the places where a sequence number increases, but skips the  
    'reordering discontinuity'.  The Reordering Gap is the difference 
    between discontinuities.  The reordering free run says how many packets 
    arrive in order.  To some extent, the gap shows the "early packets", while 
    reordering free shows the "late packets".
    Al mentioned two pending updates.  First, separating reordering by packet 
    sequence numbers and other views (time, byte counts (TCP sequence 
    numbers). Second, clarify the base "nonreversing sequence" metric so that it 
    reports "true" for packets that are out of sequence by it's 
    definition, false otherwise (currently, it's not as clear and 
    One open issue that was mentioned: dealing with fragmentation.  The 
    current draft says that you only consider reassembled IP datagrams (and 
    that's all it says).  Jerry Perser (spirent) would like all 
    reordering to be noted -- reassembly could hide the case where a 
    datagram was fragmented, the fragments reordered, and then 
    reassembled.  Jerry will supply some text for the next draft revision. 
     3. Reordering Density
        --Jerry McCollom
    Next, Jerry McCollom from Agilent gave a presentation on reordering 
    density, a separate characterization metric developed at the 
    University of Colorado at Fort Collins.  The authors were not present, but 
    Jerry has been working with them, and presented slides they produced (see 
    slides).  The metric has a model of a buffer, and looks at how many 
    packets are stored in the buffer to compute the metric. If the buffer 
    overflows, those packets are considered lost.  If the duplicates arrive, 
    they are ignored.  The audience (and mailing list members) have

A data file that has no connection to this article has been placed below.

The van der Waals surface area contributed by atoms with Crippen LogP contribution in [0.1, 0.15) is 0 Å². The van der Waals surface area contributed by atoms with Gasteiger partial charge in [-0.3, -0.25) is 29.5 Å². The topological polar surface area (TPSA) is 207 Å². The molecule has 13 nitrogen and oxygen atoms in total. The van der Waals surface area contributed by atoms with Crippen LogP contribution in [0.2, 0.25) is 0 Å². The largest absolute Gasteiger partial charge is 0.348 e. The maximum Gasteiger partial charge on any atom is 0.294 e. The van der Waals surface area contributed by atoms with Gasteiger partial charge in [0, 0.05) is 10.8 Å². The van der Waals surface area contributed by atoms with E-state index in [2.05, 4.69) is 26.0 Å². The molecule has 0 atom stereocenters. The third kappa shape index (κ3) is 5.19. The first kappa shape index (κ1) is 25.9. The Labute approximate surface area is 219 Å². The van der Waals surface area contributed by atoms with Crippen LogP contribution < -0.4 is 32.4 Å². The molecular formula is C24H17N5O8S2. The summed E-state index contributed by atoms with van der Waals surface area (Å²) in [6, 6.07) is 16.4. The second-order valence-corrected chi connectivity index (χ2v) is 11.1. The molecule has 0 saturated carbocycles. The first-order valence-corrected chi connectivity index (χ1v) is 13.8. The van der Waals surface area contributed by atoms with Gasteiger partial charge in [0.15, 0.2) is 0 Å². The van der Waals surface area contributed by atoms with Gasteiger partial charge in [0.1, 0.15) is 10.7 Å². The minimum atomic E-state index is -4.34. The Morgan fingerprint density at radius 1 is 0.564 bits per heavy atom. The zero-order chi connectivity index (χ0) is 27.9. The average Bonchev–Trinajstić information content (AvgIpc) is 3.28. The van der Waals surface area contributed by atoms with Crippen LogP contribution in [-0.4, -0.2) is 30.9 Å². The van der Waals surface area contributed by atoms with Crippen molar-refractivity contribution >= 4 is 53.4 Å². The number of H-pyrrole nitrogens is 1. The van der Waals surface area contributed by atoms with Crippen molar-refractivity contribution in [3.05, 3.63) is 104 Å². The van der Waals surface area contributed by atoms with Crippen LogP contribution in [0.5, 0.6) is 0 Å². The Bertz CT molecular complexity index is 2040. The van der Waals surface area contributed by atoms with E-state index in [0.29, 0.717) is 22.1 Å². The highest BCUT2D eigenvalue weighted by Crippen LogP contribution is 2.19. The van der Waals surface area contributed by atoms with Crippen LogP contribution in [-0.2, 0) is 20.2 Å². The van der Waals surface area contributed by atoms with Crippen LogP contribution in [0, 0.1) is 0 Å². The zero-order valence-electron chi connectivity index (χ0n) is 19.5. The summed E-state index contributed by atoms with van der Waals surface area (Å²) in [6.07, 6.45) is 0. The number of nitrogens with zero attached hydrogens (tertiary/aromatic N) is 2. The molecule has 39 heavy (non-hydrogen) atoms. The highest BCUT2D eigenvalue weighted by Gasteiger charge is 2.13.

questioned this mixing of loss and reordering -- there will be a new draft 
    after the meeting that should address (some of?) the concerns.
    This led to a good general reordering discussion, including adding usage 
    notes to each metric (where it works well, when it fails) and having each 
    metric indicate when it is out-of-scope (if such a condition exists).
    Greg Ryan made a number of points, including that it is "squishy" as to 
    what exactly is measured; the drafts should explain what the metric 
    measures compared to a complete characterization of reordering (perhaps 
    edit distance), and give some examples.  It is very important to specify 
    when the "domain of validity" is exceeded... for example, the 
    underlying assumption with both drafts is that reordering does not happen 
    very often (otherwise "frequency of reordering" and "reordering free gaps" 
    don't make much sense).  What happens if the data is "completely messed up" 
    -- say the packets arrive in truly random order. Greg is interested in 
    providing some text to Al about edit distance. He will comment to the 
    Jon Bennett probed how reordering density interacts with packet loss. 
    Jerry said that the metric is density not loss.  The metric assumes a 
    threshold (the buffer size) where packet is lost and leaves it at that. The 
    authors believe that a characterization of loss needs to be added; how 
    often are packets lost?
    Jon asked what happens if the threshold is wrong?  It depends on the 
    application data stream in the end.  So Jon wondered if the metric tried to 
    represent a prototypical application... and then time might become more 
    relevant than distance, especially for real time applications.  Jerry said 
    that without much thought it seems that it's possible to compute a 
    sensible threshold that would cover a large number of 
    applications. Jon noted that the metric keeps state - the packets in he 
    buffer.  Thus it seems like there might be a number of metrics for 
    different applications.  Either a metric tells me something 
    intuitively or it's specific to an application.  It seems like this 
    metric is too complicated to be intuitive, but not complicated enough to 
    match an application.
    Jon also noted that with "tool devices", having to keep state 
    (particularly on a high-speed test) is impossible, or places a high load on 
    the device.  You have to accept that there may be some 
    deficiency... but being loss impervious might be more practical than 
    trying to emulate an application.
    Al thanked Jerry for coming to represent the metric. It's difficult to 
    maintain orthogonality between loss and reordering, but that's what the